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|Title:||Semi-quantification of HIV-1 protease inhibitor concentrations in clinical samples of HIV-infected patients using a gold nanoparticle-based immunochromatographic assay|
Tim R. Cressey
|Keywords:||Biochemistry, Genetics and Molecular Biology|
|Abstract:||© 2019 Elsevier B.V. Individual drug concentration data can be a valuable tool for the clinical management of antiretroviral therapy (ART)for the treatment of HIV infection. High performance liquid chromatography (HPLC)based assays are currently the gold standard for drug measurement but its high cost and requirement of technical expertise limits its widespread use. Simpler user-friendly and inexpensive detection assays are needed. A novel immunochromatographic (IC)strip test to detect HIV-1 protease inhibitors (PIs)was fabricated by combining the proteolysis activity of HIV-protease (PR)and an immunochromatographic reaction. The PIs-IC strip cut-off to detect lopinavir (LPV)concentrations was set at 1,000 ng mL−1. We evaluated this novel PIs-IC strip for the semi-quantification of HIV PIs in plasma samples collected from healthy subjects and HIV-infected patients receiving antiretroviral treatment with and without LPV. LPV plasma drug levels were quantified by HPLC and evaluated (blinded to the HPLC results)using the PIs-IC strip. Results of plasma samples tested using the PIs-IC strip were available within 5 min. Using the PIs-IC strip test the accuracy, specificity and sensitivity were 97.8%, 97.1%, and 100%, respectively, compare to the gold-standard assay, to detect LPV in human plasma samples. This novel PIs-IC strip test could be used as a simple tool for the rapid monitoring of PIs levels in HIV-infected patients, although further clinical evaluation is needed.|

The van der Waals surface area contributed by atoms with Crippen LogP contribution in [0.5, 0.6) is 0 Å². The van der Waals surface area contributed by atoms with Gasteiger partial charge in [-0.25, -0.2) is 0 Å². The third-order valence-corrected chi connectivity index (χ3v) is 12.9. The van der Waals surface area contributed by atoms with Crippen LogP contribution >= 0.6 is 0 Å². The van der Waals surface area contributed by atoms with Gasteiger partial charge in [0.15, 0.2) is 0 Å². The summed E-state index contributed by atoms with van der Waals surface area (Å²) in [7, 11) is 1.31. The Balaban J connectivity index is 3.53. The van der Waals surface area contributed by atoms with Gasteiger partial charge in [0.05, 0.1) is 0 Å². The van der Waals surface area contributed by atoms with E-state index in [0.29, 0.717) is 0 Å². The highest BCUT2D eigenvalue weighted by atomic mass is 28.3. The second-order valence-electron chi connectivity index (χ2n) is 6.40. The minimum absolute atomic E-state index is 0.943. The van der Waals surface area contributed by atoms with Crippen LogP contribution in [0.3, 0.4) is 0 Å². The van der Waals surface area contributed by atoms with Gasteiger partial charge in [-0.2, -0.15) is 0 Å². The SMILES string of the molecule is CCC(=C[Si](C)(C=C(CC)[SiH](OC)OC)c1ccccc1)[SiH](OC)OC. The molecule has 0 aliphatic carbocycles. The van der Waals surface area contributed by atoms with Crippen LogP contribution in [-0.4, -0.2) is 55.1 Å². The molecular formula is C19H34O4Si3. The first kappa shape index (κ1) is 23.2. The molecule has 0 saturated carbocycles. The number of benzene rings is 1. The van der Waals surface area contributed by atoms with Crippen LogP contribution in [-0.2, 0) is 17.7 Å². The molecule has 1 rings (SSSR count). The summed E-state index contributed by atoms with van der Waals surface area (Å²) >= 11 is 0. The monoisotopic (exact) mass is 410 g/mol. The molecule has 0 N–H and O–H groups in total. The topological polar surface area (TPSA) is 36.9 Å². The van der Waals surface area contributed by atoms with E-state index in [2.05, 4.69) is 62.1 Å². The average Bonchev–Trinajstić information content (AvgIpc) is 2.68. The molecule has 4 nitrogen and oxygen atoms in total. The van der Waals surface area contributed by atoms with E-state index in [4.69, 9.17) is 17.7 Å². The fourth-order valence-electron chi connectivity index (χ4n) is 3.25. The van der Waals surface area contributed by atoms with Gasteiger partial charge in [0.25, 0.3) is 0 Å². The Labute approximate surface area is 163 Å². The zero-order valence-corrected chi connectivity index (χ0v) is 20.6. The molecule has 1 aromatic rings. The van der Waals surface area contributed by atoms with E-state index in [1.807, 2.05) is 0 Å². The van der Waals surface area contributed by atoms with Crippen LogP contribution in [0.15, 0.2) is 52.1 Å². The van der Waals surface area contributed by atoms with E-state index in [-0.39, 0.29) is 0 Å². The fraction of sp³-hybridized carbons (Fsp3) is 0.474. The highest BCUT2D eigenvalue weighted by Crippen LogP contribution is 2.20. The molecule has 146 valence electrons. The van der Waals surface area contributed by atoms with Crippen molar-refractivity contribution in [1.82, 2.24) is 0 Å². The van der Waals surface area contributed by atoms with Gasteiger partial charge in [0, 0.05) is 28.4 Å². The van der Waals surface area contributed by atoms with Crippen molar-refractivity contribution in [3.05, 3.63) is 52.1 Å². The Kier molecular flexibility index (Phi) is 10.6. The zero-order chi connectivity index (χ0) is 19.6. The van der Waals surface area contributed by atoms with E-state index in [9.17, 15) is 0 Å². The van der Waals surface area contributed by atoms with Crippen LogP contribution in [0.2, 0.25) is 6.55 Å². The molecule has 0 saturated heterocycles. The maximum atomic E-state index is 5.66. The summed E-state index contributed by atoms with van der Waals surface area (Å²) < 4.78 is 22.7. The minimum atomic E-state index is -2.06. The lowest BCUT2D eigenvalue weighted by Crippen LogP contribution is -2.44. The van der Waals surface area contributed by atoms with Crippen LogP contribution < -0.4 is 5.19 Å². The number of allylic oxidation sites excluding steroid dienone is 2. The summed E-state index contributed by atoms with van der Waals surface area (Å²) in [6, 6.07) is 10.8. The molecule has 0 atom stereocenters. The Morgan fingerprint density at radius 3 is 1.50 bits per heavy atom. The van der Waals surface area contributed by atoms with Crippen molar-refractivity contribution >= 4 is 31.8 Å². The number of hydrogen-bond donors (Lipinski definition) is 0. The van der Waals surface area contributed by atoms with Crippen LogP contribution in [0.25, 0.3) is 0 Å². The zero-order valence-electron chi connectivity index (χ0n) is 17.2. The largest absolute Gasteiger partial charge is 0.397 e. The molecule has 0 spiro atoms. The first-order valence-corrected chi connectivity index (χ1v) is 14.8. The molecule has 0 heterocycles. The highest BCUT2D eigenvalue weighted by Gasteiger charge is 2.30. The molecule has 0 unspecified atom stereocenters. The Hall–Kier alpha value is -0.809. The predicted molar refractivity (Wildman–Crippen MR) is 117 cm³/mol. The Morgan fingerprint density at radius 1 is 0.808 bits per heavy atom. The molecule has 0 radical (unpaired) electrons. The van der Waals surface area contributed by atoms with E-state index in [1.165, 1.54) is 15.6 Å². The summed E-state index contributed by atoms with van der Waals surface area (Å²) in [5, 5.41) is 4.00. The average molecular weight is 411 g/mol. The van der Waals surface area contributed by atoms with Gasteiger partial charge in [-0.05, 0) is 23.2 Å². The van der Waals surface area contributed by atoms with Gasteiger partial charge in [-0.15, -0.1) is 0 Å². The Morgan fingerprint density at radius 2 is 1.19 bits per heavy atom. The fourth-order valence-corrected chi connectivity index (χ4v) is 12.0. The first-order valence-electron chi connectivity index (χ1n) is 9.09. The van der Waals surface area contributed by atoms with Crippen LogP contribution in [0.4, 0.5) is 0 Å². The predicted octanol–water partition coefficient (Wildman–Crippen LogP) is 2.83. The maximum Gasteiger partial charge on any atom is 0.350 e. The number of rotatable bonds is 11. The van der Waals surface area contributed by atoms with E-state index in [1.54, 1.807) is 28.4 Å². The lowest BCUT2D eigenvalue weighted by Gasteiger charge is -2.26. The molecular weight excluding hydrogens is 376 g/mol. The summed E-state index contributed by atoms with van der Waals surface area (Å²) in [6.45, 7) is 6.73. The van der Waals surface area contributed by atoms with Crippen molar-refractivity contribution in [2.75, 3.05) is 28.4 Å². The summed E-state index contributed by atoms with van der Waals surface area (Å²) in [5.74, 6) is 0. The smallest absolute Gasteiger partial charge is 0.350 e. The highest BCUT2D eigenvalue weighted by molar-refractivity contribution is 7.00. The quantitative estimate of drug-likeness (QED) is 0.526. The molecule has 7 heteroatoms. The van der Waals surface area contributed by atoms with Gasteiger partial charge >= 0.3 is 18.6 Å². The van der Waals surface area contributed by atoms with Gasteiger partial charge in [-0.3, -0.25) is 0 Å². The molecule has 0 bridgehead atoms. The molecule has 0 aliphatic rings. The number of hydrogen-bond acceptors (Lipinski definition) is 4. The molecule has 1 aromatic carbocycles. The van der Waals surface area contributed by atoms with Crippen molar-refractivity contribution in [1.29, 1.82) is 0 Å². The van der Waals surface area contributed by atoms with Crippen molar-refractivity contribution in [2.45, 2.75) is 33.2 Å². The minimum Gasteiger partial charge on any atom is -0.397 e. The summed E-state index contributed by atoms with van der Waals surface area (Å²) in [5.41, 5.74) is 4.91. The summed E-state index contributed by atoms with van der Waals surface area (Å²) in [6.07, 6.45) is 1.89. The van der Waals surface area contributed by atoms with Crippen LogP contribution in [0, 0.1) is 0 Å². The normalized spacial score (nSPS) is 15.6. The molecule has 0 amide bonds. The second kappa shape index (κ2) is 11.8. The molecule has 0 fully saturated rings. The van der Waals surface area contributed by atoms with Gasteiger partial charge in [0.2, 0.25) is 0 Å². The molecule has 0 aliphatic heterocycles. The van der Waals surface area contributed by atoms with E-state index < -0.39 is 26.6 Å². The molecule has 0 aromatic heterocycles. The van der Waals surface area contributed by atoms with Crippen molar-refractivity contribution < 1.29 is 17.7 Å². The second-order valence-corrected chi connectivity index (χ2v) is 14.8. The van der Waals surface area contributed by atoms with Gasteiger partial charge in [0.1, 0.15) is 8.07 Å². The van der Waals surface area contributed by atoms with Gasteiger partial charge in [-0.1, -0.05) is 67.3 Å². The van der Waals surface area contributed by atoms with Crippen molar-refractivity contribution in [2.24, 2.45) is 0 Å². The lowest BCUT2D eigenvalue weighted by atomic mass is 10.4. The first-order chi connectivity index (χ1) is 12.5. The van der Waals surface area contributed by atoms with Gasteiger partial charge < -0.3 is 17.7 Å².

|Appears in Collections:||CMUL: Journal Articles|
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